When and where did this association with easy listening and housework manifest?

Today, I was in a coffee shop, with the plan to write my concert review of the night before, and to enjoy a cup of coffee. I put my headphones over my ears, put the Ipod on shuffle, turned on the computer, and began. Then I heard it: Brazil 66 and Sergio Mendez's "So Nice." This song might be described as as Bossa Nova or Brazil's smooth jazz, except, a lot cooler.

Listen Here to: Brazil 66 and Sergio Mendez's "So Nice."

As I listened to this song, sitting in a small coffee shop, facing the sunny street, I smiled because in that moment, the song fit. By fit, it made sense to me. Here in this moment, my mind had created a new association of how to hear this song: coffee shop music. It's subtle, not overwhelming my task at hand, but it's gentle rhythm encouraged me to continue writing like a cat's monotonous pur serves as a positive reinforcement. Okay, yes--this description is overdone, but nonetheless, I can assure you that System of a Down would not have aroused the same feelings, or even Miles Davis's "Kind of Blue."

Coffee shop music became a "thing," during the mid 90s with chains like Starbucks selling their mixes. Artists like Sarah MClaughlin and Rufus Wainwright became poster boys/girls of this phase. Then airplanes started to do the same thing. It became a phenomenon--or at least, a worthy rant on my blog.

It might be argued that these associations with "coffeehouse music," were superimposed. As I wrote in "The Music and The Moment," the associations of fighting/anger might be a result of connecting images with music in the form of movies. Past conditioning, what movies one has seen, encourages future deductions of time and place.

The question I ask: why does something just "fit?" Why does that "one jam" just make you want to boogy? How does that one song remind you of something else? Can the SFCritic be taken serious after admitting to listening to Kenny G?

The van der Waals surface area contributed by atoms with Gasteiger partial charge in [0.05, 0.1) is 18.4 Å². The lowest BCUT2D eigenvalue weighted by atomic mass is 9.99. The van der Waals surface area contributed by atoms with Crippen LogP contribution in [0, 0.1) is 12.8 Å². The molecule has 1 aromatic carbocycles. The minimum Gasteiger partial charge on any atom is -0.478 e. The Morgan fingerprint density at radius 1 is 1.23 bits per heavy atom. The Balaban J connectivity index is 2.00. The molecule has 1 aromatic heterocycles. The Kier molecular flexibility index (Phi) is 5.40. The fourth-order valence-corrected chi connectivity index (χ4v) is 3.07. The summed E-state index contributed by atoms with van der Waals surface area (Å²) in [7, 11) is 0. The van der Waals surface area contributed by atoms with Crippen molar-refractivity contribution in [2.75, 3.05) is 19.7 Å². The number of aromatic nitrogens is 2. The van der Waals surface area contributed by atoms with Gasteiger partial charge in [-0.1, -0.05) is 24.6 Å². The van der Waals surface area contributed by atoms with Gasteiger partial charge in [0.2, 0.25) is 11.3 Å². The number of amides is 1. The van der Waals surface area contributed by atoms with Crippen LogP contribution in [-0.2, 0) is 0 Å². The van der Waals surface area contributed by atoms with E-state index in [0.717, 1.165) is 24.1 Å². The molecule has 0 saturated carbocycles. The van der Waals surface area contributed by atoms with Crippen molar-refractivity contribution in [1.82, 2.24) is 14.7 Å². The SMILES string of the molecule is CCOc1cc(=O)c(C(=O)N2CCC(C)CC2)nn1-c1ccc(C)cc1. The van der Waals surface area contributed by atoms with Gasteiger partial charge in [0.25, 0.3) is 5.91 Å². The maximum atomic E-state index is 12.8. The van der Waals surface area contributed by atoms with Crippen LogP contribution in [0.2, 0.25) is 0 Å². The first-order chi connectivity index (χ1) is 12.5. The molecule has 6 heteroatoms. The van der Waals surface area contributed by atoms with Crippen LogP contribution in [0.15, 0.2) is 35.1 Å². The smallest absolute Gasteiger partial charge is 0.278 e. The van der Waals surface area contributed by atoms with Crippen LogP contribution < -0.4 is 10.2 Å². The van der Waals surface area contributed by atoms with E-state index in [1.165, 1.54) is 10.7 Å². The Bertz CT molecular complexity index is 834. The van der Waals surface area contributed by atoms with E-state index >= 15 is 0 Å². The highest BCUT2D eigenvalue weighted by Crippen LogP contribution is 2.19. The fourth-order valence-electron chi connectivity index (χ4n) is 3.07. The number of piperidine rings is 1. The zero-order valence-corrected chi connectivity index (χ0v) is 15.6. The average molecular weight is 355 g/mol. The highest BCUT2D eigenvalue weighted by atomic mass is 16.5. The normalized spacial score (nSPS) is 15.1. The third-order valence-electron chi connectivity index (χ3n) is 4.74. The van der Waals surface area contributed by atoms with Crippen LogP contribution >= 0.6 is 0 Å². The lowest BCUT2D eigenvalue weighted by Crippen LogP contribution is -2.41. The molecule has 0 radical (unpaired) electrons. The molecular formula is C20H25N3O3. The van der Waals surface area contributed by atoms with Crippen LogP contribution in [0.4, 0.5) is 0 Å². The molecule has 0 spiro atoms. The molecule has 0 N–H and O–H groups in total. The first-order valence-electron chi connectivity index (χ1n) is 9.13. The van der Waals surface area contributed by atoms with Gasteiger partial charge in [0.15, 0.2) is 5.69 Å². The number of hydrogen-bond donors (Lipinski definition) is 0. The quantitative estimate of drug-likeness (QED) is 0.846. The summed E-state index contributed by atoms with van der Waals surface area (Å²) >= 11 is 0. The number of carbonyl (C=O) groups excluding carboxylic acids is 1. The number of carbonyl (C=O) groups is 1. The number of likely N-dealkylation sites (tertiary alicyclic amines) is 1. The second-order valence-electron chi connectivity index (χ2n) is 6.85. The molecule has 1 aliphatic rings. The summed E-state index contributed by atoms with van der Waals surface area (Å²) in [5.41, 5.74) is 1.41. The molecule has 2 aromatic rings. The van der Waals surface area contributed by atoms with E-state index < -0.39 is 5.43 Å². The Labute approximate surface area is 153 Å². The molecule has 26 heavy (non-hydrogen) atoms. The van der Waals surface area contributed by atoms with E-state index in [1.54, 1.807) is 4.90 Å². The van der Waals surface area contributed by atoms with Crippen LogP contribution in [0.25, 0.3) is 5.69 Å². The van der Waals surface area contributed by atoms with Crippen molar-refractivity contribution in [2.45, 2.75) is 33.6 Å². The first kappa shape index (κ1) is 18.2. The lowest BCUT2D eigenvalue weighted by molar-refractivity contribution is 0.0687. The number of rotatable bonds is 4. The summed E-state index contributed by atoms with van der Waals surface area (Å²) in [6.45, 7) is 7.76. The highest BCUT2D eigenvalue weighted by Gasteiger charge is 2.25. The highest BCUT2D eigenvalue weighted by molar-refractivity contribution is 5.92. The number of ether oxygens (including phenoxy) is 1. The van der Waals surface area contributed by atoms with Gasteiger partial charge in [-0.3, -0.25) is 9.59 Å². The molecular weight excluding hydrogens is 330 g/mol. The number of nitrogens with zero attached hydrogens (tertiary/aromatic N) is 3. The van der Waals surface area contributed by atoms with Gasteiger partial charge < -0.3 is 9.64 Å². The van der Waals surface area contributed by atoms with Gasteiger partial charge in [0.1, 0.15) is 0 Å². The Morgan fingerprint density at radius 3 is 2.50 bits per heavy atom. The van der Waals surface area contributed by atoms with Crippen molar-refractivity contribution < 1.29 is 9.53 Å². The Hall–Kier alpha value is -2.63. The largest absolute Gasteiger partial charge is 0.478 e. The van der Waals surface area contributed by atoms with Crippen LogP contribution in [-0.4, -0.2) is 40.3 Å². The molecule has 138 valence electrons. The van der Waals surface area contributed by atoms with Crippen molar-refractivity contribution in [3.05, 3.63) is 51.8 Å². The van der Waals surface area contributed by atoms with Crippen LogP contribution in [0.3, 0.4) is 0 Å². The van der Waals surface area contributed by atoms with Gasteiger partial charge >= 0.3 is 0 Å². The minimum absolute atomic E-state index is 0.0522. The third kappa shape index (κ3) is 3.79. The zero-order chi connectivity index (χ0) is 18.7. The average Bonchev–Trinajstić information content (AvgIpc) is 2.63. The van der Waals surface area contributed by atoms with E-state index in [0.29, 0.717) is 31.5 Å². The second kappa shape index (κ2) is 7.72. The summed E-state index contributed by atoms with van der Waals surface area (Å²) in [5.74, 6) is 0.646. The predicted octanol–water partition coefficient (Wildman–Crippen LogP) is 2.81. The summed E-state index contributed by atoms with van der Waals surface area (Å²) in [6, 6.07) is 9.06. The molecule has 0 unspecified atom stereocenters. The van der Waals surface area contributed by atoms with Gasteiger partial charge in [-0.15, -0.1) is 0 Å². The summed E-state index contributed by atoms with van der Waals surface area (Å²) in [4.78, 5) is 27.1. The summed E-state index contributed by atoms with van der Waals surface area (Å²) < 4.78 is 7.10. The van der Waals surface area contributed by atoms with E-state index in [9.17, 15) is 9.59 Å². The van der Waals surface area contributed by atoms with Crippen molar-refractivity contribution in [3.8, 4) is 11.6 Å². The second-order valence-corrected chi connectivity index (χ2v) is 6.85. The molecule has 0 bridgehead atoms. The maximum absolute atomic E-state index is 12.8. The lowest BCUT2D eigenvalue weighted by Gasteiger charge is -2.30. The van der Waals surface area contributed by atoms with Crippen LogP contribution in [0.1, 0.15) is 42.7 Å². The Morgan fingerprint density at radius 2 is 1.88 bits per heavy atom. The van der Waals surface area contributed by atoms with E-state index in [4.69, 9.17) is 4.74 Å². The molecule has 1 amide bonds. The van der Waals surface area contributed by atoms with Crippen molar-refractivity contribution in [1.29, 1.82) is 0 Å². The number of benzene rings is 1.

Never Saw it Coming

The Macarena is back. Yes--you heard me correctly: The Macarena is back. The lovable and hated song by Los Del Rios, which many of us as kids practiced dance routines to, has returned. This time adding a new dance flare, with a soca/reggaton rhythm, who knows what peaks it may reach to or lows it might dive to. Vamped with more sex, the song still is reminds me of that summer day at camp where myself along with fifty other campers danced in rows to the infamous routine which we all know. Take a look for yourself. The SFCritics applaud those that admit to dancing to Macarena.


Vampire Weekend Has Taken Over

Vampire Weekend is one of the best groups of 2008. With their mixture of indie rock with African rhythms, the band explores a sound yet to be discovered. The group formed during their days at Columbia University. With witty lyrics, and catchy riffs, the album can be played through, and through and one still will want more. Check out this video

Vampire Weekend's, "A-Punk"


Make me Feel Brand New

So I'm feeling brand new. Writing and not serving. Thinking and not ordering. So it's no surprise to me that as SFCritic, during my first concert review of Zion I, experiencing this new world, I came across a tight new song. "What should I do/when can I/Talk to you through my antenna," the hook for Zion I's track, "Antenna," off their upcoming album The Takeover coming out in January 2009. The harmony of the synthesizer reminds me of Kanye West's "Flashing Lights," but "Antenna" has more heartfelt lyrics of love and politics. Check it out:


Feedback--Let's you know how the music SOUNDS

I got some feedback from a reader, who commented she liked me recommending music. Here at SFCritic I'm going to do just that.

Recently, in any discussion I've had on hip hop today, most critics, followers, or whomever state they miss the "golden era." Who wouldn't? With names like Nas, Snoop Dogg, Tupac, B.I.G., and so on, all being the main contributors of this time--how can you not miss this music? But too quickly does one accept this realization, and then forgets anything current else that is pushing hip hop further.

So where better to start in hip hop, but the core--the beats. This may sound just like background music, but pay attention to the rhythms, the structure of how the sample is manipulated...it's solid.

Prefuse 73 sounds like a clash of Aphilas and Pretty Lights. A track is like a journey through music and colliding into hip hop.